Marth (マルス, Marth) debuted in the first game of the Fire Emblem series, Fire Emblem: Shadow Dragon and the Blade of Light (Ankoku Ryuu to Hikari no Tsurugi). Marth was placed in Super Smash Bros. Melee due to heavy requests from Japanese players; as his games had never been released outside of Japan prior to Melee, his character was among the most obscure in the game in other regions. His popularity as a character, alongside Roy, eventually caused Nintendo to begin releasing the Fire Emblem games internationally; the first internationally released game came two years after Melee. He is voiced in Japanese by Hikaru Midorikawa, who reprises his role from the 1996 animated adaptation of Fire Emblem: Mystery of the Emblem; as Fire Emblem had, at that point, yet to officially make its debut overseas (aside from dubs of the animated adaptation), Marth's Japanese voice is used in all regions.
Marth currently ranks 3rd on the Melee tier list, in the S tier. Marth has many powerful tools at his disposal, including fast overall startup in his attacks, long and disjointed range, large amounts of additional power at the tip of his blade, very potent juggling and combo ability, the longest non-disjointed grab range, and great edgeguarding capabilities. Marth also has a multitude of good movement options to approach and pressure with; his dash-dance and wavedash are among the longest in the game, complementing his already-impressive range extremely well. Marth also has many options to KO his opponents and finish combos, such as his down aerial (a very potent spike when sweetspotted, and the closer to the notorious Ken Combo) and forward smash.
On the downside, his ability to punish approaches is somewhat limited in comparison to other top-tier characters due to his lack of a projectile and the short hitbox duration of his moves. Marth also has lackluster defensive properties; his weight makes him very easy to combo while not providing sufficient knockback resistance to survive heavy hits at kill-percent, and his out of shield game is notoriously poor despite his attacks' fast startups. His recovery is also problematic; while it is extendable with his side special and can end with a fast up special that covers decent distance, it is also rather predictable. However, Marth's main weakness is the fact that most of his moves have considerable endlag and are thus very punishable if whiffed. As such, Marth is very susceptible to momentum shifts; a punished move puts Marth in a defensive position where he has few options to retake the advantage.
Regardless, his pros greatly outweigh his cons, and Fox is notable for being one of only four characters in the series (the other three being Pikachu in Smash 64, Falco in Melee, and Meta Knight in Brawl) to have no disadvantageous matchups, with only three (Falco, Marth and Samus) being considered even.
Despite his low technical learning curve, many consider Marth to be one of the most difficult characters to play at high levels due to the intricate spacing ability required of top-level players to overcome his aforementioned flaws. Regardless of these flaws, Marth has excellent matchups against many characters, including six that are nearly unloseable.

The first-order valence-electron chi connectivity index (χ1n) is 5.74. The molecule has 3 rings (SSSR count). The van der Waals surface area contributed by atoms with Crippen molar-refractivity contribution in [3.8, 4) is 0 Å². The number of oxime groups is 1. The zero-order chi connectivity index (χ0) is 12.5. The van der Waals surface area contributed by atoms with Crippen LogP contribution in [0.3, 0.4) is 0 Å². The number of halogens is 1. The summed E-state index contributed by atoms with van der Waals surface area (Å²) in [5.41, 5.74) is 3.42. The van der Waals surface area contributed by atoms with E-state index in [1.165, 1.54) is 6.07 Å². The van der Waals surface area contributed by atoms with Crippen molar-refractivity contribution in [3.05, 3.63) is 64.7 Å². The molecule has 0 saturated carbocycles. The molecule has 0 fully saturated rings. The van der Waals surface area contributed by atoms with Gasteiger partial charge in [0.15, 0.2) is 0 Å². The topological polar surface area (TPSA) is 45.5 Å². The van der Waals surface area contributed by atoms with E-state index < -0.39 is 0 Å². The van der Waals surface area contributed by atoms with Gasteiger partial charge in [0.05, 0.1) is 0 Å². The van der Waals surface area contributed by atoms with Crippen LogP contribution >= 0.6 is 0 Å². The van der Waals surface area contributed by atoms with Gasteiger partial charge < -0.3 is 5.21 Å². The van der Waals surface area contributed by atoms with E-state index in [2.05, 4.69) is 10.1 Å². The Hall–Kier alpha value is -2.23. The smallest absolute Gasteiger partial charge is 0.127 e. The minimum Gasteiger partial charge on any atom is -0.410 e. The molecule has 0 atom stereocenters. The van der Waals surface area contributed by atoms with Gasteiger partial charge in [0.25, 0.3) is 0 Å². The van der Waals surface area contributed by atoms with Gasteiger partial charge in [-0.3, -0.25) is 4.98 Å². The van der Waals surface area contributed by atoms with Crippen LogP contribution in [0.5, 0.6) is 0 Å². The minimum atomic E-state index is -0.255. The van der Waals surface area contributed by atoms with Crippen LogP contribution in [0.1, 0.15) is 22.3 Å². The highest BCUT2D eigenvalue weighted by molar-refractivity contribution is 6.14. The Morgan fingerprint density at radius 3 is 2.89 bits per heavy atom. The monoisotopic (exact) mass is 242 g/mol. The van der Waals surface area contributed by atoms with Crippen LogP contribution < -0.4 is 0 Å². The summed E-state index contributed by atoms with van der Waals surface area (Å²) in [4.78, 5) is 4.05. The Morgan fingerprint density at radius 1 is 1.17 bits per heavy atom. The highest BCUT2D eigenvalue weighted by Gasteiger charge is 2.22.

Marth falls under the fighter archetype of being mobile, with the ability to easily outmaneuver most of his opponents; Marth has a very fast dashing speed, a long wavedash (specifically the fourth longest in the game) and rather good jumping speed, with average falling speed, contributing to a good SHFFL. With a large dash-dance window and a disjointed hitbox, Marth has great approach options in this game, both on the ground and in the air.
Marth's primary strength is his range in his normal attacks; the Falchion grants Marth a very large disjointed hitbox that can allow him to safely attack from a distance. Additionally, the tip of the Falchion, its sweetspot, is remarkably easy to connect, making Marth stronger when he is further from his opponent. In addition to this, Marth's attacks are very quick in terms of startup lag, and his long wavedash and dash-dance allow him to further extend his already long reach. This long hitbox with a far away sweetspot also contributes to Marth's superb combo game.
In addition to his disjointed range, Marth has a fantastic combo and juggle ability; despite a slightly below average air speed, with a combination of good jumping prowess, and an average falling speed, as well as quick, low lag, high-ranged, easy-to-sweetspot aerials, Marth has among the best air games in Melee, and a great combo ability. Additionally, Marth's grab game is also good, as mentioned before due to a surprisingly long grab range (the longest of the non-grapple grabs, thanks to it extending far past his hand). His throws possess low damage and knockback, allowing him to chain his throws into each other and combo into other attacks. In particular, his up throw can chain throw most fast fallers at low to mid percentages, and it can directly segue into an up tilt or an aerial, and can be used for KOing at high percents on a platform due to being the third strongest up throw in the game. Marth's long dash-dance also makes him a superb tech-chaser.
Marth's primary flaw is his lack of kill options. While Marth's tipper mechanic on his forward smash can kill at virtually any percent, almost none of the rest his moveset has huge knockback. This forces Marth to rely on killing at early percents (fortunately, this is something Marth is very good at). However, if Marth fails to do so, he suffers from something known by the Melee community as Marth Syndrome. Commonly used when regarding Marth, Marth Syndrome is a term used to show Marth's lackluster killing power. As stated before, if Marth fails to kill his opponent early (before ~100%), it may take upwards of another 25-50%, sometimes 75% when regarding Dream Land N64, to kill them.